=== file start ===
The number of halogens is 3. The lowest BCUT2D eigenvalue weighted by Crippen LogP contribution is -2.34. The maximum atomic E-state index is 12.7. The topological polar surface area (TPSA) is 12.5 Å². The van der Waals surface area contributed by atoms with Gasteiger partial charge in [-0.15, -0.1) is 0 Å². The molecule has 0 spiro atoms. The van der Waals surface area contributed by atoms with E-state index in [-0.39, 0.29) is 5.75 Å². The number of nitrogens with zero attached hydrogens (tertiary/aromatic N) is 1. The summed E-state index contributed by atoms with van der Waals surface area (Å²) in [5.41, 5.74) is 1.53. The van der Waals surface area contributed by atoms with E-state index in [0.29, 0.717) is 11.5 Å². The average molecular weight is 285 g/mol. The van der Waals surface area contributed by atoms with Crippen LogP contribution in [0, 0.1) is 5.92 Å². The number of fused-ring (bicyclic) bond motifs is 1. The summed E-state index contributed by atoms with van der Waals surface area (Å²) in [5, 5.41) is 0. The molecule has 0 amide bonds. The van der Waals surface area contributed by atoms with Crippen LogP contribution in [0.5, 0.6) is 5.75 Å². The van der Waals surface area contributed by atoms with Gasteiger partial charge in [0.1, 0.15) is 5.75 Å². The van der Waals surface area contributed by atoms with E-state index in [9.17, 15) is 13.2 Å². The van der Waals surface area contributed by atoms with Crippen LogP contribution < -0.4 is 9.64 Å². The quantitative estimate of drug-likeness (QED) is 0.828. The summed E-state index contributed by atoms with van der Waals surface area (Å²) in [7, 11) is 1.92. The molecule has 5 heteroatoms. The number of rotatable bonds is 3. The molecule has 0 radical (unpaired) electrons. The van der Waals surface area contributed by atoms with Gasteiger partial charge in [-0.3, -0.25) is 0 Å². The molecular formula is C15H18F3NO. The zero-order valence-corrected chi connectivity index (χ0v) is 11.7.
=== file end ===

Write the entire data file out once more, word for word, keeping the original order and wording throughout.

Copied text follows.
The number of halogens is 3. The lowest BCUT2D eigenvalue weighted by Crippen LogP contribution is -2.34. The maximum atomic E-state index is 12.7. The topological polar surface area (TPSA) is 12.5 Å². The van der Waals surface area contributed by atoms with Gasteiger partial charge in [-0.15, -0.1) is 0 Å². The molecule has 0 spiro atoms. The van der Waals surface area contributed by atoms with E-state index in [-0.39, 0.29) is 5.75 Å². The number of nitrogens with zero attached hydrogens (tertiary/aromatic N) is 1. The summed E-state index contributed by atoms with van der Waals surface area (Å²) in [5.41, 5.74) is 1.53. The van der Waals surface area contributed by atoms with E-state index in [0.29, 0.717) is 11.5 Å². The average molecular weight is 285 g/mol. The van der Waals surface area contributed by atoms with Crippen LogP contribution in [0, 0.1) is 5.92 Å². The number of fused-ring (bicyclic) bond motifs is 1. The summed E-state index contributed by atoms with van der Waals surface area (Å²) in [5, 5.41) is 0. The molecule has 0 amide bonds. The van der Waals surface area contributed by atoms with Crippen LogP contribution in [0.5, 0.6) is 5.75 Å². The van der Waals surface area contributed by atoms with Gasteiger partial charge in [0.1, 0.15) is 5.75 Å². The van der Waals surface area contributed by atoms with E-state index in [9.17, 15) is 13.2 Å². The van der Waals surface area contributed by atoms with Crippen LogP contribution < -0.4 is 9.64 Å². The quantitative estimate of drug-likeness (QED) is 0.828. The summed E-state index contributed by atoms with van der Waals surface area (Å²) in [7, 11) is 1.92. The molecule has 5 heteroatoms. The number of rotatable bonds is 3. The molecule has 0 radical (unpaired) electrons. The van der Waals surface area contributed by atoms with Gasteiger partial charge in [-0.3, -0.25) is 0 Å². The molecular formula is C15H18F3NO. The zero-order valence-corrected chi connectivity index (χ0v) is 11.7.